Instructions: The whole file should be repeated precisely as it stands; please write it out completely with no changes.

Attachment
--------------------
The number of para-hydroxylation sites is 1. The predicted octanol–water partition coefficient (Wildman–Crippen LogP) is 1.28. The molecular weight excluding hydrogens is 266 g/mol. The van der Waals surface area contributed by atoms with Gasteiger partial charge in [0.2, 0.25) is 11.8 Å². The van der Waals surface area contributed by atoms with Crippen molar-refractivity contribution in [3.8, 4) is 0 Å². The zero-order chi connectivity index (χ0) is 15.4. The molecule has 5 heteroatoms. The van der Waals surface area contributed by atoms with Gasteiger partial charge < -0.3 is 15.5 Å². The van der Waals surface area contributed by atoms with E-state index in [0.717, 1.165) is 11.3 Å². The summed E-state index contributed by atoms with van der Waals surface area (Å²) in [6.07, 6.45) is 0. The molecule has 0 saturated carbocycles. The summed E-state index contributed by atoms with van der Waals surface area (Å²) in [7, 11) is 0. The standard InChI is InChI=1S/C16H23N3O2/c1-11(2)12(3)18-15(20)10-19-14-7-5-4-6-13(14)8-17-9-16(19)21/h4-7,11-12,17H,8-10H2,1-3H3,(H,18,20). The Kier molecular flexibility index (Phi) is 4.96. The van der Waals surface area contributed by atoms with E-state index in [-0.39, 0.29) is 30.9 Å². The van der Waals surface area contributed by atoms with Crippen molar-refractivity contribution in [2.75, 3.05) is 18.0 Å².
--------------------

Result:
The number of para-hydroxylation sites is 1. The predicted octanol–water partition coefficient (Wildman–Crippen LogP) is 1.28. The molecular weight excluding hydrogens is 266 g/mol. The van der Waals surface area contributed by atoms with Gasteiger partial charge in [0.2, 0.25) is 11.8 Å². The van der Waals surface area contributed by atoms with Crippen molar-refractivity contribution in [3.8, 4) is 0 Å². The zero-order chi connectivity index (χ0) is 15.4. The molecule has 5 heteroatoms. The van der Waals surface area contributed by atoms with Gasteiger partial charge < -0.3 is 15.5 Å². The van der Waals surface area contributed by atoms with E-state index in [0.717, 1.165) is 11.3 Å². The summed E-state index contributed by atoms with van der Waals surface area (Å²) in [6.07, 6.45) is 0. The molecule has 0 saturated carbocycles. The summed E-state index contributed by atoms with van der Waals surface area (Å²) in [7, 11) is 0. The standard InChI is InChI=1S/C16H23N3O2/c1-11(2)12(3)18-15(20)10-19-14-7-5-4-6-13(14)8-17-9-16(19)21/h4-7,11-12,17H,8-10H2,1-3H3,(H,18,20). The Kier molecular flexibility index (Phi) is 4.96. The van der Waals surface area contributed by atoms with E-state index in [-0.39, 0.29) is 30.9 Å². The van der Waals surface area contributed by atoms with Crippen molar-refractivity contribution in [2.75, 3.05) is 18.0 Å².